The Journal | Rights Brother: Bunny Kinney




BR: Tell us who you are and what you do.

BK: My name is Bunny Kinney and my day job is Creative Director of British fashion magazine i-D. My remit there is very specific to our video and digital content and the bigger brand partnerships that we do. As part of that I oversee the creative decisions, the ideas, the execution of those ideas. That sort of thing. Outside of that I’m a film maker and a director.


BR: Could you talk to us about your work. Would you say it has a particular point of view?

BK: What do you mean by that?


BR: The things you make - do they have some kind of agenda? Are there things you like to focus on and explore in a certain way?

BK: I suppose so yes. I focus a lot on youth and youth culture. Youth culture that’s comtemporary as well as former, sometimes looking into the future.


Marc Jacobs Tribes: Greasers and Pin-Ups in East L.A. Creative Direction by Bunny Kinney



BR: Why is that?

BK: I like looking at teenage in particular because personally I found my teenage years to be very formative - like everyone I suppose. I grew up all over the place but for much of that time I lived in Texas which I felt was a strange environment. Very at odds with a person like me. Like many others at that age I found myself disinterested in my surroundings and craving a way out through music and literature and film.

When you look at subculture you see other people craving a way out of what’s around them.

It’s cool when you can see that a rebellious spirit is alive and well. I love that.

I also like to celebrate people who don’t fit in anywhere because that’s what I am. I’m an outsider, I’ve always been an outsider and I never want to be an insider.


BR: What’s interesting when you look at youth culture now?

BK: There’s a lot going on. They’re radically challenging the norms of what our parents or even our contemporaries think about the way things should be. It feels like every kid doesn’t even believe in gender binary anymore. It feels like everyone is very comfortable saying “I’m not gay or straight. I’m not anything.” Or “I’m everything.” Rejecting these things opens up people to really be who they want to be. To me that’s pretty exciting.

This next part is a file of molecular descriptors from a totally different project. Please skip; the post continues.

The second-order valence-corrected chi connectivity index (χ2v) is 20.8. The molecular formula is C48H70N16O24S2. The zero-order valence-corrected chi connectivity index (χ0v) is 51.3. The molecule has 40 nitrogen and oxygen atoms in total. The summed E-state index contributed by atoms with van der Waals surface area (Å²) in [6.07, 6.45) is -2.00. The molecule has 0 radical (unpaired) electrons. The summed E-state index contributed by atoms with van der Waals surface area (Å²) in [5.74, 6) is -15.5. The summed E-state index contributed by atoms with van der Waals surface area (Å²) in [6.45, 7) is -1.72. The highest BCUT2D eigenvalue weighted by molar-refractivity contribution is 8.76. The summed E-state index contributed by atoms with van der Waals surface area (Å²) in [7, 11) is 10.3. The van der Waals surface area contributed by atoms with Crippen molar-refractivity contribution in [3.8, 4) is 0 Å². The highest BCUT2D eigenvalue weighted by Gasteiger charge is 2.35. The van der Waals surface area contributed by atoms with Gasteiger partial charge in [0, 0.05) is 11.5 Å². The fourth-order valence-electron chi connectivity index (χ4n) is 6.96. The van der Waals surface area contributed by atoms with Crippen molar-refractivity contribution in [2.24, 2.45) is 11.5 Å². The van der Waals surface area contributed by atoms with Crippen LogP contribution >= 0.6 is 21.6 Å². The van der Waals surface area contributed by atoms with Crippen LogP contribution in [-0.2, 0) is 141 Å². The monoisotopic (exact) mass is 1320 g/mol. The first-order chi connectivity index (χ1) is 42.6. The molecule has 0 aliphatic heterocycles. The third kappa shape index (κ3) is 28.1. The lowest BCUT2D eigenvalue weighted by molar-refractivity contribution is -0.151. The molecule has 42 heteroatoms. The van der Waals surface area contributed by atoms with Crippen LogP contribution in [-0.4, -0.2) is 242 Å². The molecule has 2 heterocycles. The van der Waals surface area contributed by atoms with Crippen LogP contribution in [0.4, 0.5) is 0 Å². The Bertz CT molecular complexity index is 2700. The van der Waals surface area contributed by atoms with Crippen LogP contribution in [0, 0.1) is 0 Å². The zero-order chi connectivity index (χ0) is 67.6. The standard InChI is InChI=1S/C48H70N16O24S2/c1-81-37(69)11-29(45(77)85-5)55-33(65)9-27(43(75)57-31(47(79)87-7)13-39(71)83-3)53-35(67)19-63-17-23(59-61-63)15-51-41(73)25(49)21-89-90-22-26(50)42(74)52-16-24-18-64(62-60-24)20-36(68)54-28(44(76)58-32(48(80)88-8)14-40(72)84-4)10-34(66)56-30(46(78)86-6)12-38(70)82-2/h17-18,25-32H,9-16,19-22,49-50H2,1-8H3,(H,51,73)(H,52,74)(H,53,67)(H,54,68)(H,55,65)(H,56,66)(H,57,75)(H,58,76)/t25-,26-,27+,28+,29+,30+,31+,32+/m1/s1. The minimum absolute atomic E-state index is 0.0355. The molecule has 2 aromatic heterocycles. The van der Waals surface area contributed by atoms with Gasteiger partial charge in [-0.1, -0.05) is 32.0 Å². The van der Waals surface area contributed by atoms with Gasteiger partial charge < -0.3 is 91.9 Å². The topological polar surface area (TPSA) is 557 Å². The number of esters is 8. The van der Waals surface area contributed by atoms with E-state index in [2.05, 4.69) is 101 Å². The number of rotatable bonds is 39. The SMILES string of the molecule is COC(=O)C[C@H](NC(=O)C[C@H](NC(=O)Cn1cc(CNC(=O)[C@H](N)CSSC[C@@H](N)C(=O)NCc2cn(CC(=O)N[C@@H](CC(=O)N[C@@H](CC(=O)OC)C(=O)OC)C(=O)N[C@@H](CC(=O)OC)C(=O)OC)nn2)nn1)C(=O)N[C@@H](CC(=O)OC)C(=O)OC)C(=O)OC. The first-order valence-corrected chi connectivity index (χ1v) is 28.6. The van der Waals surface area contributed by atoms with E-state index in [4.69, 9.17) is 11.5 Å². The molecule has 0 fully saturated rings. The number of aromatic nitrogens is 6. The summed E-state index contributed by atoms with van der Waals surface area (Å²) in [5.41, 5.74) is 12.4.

Where that leads when this generation comes of age who knows. But I want to see it.


A-Z of Music. Creative Direction by Bunny Kinney.


BR: You say it’s music and film and literature that did that for you. What specifically?

BK: There was definitely a shift when I stopped reading kids books and started reading adult books. You know it was ‘The Catcher in the Rye’, all that standard stuff. It’s very common with a lot of people but that for me was a very important moment to start thinking about the world in a different way.

Then there was the playwright Christopher Durang. Surrealist comedy plays that are really crazy. Great stuff.

For films I used to go to Blockbuster and do ‘bottom shelf shopping’ and just choose anything that looked interesting. It was a kind of self-education. I started getting really into Lars Von Trier, stuff like ‘Trainspotting’ - which if you live in Texas and you’re 13 that movie is about as foreign as it gets. I was totally obsessed with it.

Art it was Andy Warhol and the whole New York Factory scene and it was everything around that so that meant listening to the Velvet Underground or watching his experimental films. That sort of thing.


Velvet Underground, ‘Sweet Jane’, from 1970 album ‘Loaded’


Then obviously music was hugely impactful. I fell in love with discovering stuff that didn’t sound like radio music. I devoured punk in high school. “Noise music”. Basically anything that sounded not like music. That’s what I was into. I learned to love things that disrupted and challenged the things around me.

It was electrifying.


BR: Interesting that you talk about surrealism which seems to be a big part of your work. Can you see these other teenage influences coming out in what you do now?

BK: I think so. I don’t know if I’ve thought about it too much, but I think it definitely happens. It’s one of the reasons why youth culture is so interesting to look at - you can faintly see what’s going to come next when that generation matures.


i-D and Chanel: MAKING FILMS. Creative Direction by Bunny Kinney.


The stuff the bled through for me was definitely ‘the weird’. I like things that are weird, ideas that are weird, people that are weird. There’s nothing I like more than getting someone I’m working on behalf of to do something unexpected. Something weird.


BR: Why is that?

BK: I’m always trying to see the world in a different way. If someone embraces something unexpected then that’s what they’re doing.

For me there’s nothing more important than that.



Bunny Kinney is a filmmaker and Creative Director for British fashion magazine i-D, part of Vice Media. He lives in London.


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